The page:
Day Cloud Phase valid 2041Z.
Day Cloud Phase valid 2141Z.
PHS depicts this plume of moisture and associated instability will back into New Mexico this evening. Could it play a part in tomorrow’s severe weather risk?
Here is what happened at El Paso when the front backed into the area – Dewpoint jumped from 30F to 50F
– David Spritz
– Mr. Bean
Louisville KY WFO Observations During DSS
Optical Flow Winds
A comparison of NUCAPS at 19Z with observed/analysis products from SPC showed good comparison for both modified and unmodified data. Below shows the unmodified NUCAPS sounding that was “green” over the north-central portion of the ILX CWA. The MLCAPE was around 500 J/kg, with DCAPE around 690 J/kg, freezing levels just below 10,000 feet, and PW’s around 1.1 inches.
A modified NUCAPS sounding for the same location showed an uptick in MLCAPE to around 600 J/kg, along with similar PW’s, DCAPE and freezing level.
A comparison with SPC mesoanalysis at 20Z showed very comparable PW values, between 1.1 to 1.2 inches over north-central IL, and freezing levels between 10 to 11 kft. As for MLCAPE, it appeared that for both modified and unmodified NUCAPS, the observed was higher than NUCAPS, around 1000-1500 J/kg, perhaps not having a high enough surface dewpoint. As for 850 mb temperatures, they were comparable to those observed, in the 12-14 degC range. DCAPE was also comparable in NUCAPS with what the SPC mesoanalysis page was showing, between 600-700 J/kg.
With regards to lightningCAST, ProbSevere, and GLM, around 1932Z, once again the LightningCast was showing good lead time for areas downstream of storms. The main cell at this time I was watching was in the southeast Part of our CWA, which had a nice contour of 75% to the north and east of that cell extending well north of the storm core.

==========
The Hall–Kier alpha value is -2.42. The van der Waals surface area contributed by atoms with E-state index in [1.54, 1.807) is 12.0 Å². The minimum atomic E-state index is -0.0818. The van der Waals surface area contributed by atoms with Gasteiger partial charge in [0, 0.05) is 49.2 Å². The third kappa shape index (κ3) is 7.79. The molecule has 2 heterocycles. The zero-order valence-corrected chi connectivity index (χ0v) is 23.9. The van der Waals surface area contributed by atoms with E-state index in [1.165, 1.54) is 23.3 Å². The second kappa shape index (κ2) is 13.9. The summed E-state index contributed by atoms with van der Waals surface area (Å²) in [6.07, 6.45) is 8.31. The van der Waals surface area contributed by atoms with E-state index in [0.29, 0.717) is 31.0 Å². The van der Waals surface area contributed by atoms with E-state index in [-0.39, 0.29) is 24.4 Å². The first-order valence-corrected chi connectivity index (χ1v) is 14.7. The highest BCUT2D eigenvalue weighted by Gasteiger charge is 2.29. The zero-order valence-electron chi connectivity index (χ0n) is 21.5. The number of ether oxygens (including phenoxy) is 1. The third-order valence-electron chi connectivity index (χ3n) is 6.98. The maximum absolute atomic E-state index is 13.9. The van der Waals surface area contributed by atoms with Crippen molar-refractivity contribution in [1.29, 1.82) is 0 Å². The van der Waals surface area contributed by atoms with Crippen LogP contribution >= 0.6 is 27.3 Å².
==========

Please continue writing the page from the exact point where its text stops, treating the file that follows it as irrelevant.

At 20Z, the Optical Flow divergence field appeared to match up well with observed convection at this time. It thus showed quite well with the shear field.
ProbSevere’s time series graph continues to show added value, allowing the forecaster to see the trend in a storm’s severity and probability of severe potential. This image was at 20:40Z.
Around 21Z, I noticed a jump in GLM FED for the area of storms in the northwest part of the CWA. Alongside this, the GLM TOE also increased, along with a decrease in MFA with the same storm cell. This area corresponded with increased flash rates in the EarthNetworks. I modified the GLM FED scale to 20-25 as a maximum to see the activity better, as well as lowering TOE to 50 as a maximum.
Around 22Z, the GLM TOE showed a good correlation with the 3 strongest storms based on dBZ and ProbSevere, one to the north, and two in the far southeast, bordering Indiana. For this display of TOE, I lowered the contours to a max of 50, which seemed to work well.
Around 22:12Z, the LightningCast showed an uptick in probabilities of 75% north of a cell that was starting to show towering CU on the day cloud phase. This was before GLM and ground-based radar showed uptick in lightning activity.
Are the edges of LightningCast contours related to the detection of GLM? See below image…The contours do not close off.
DSS in the Birmingham CWA
LightningCast & GLM for DSS
Optical Flow Winds
Memphis, TN Synopsis
An upper low and cold front is expected to move across the lower MS Valley. As the upper low moves east today, weak shortwaves embedded in southwest flow will lead to a marginal risk of thunderstorms as they form along and ahead of the front over the Memphis region. The main concern was a moderate risk of excessive rainfall for this afternoon/evening.
IR imagery. Upper low located near the OK Panhandle.
Surface analysis map of the surface low and attendant front.
Surface observations as of 4:00PM CDT.
SPC Day 1 Convective placing TN at a marginal risk.
MLCAPE ~500 J/kg.
PHS displaying weak CAPE/LI values and a well-defined dry line just west of AR.
WFO Memphis headlining excessive rainfall outlook.
WFO Memphis headlining marginal risk of severe storms.
Most of the severe storms were east and south of our area of interest shown here with GLM.
GLM overlaid with Radar.
GLM overlaid with satellite imagery.
ProbSevere3 showing a low risk of thunderstorms.
Optical Flow winds show an area of divergence over eastern and southern AR/TN border.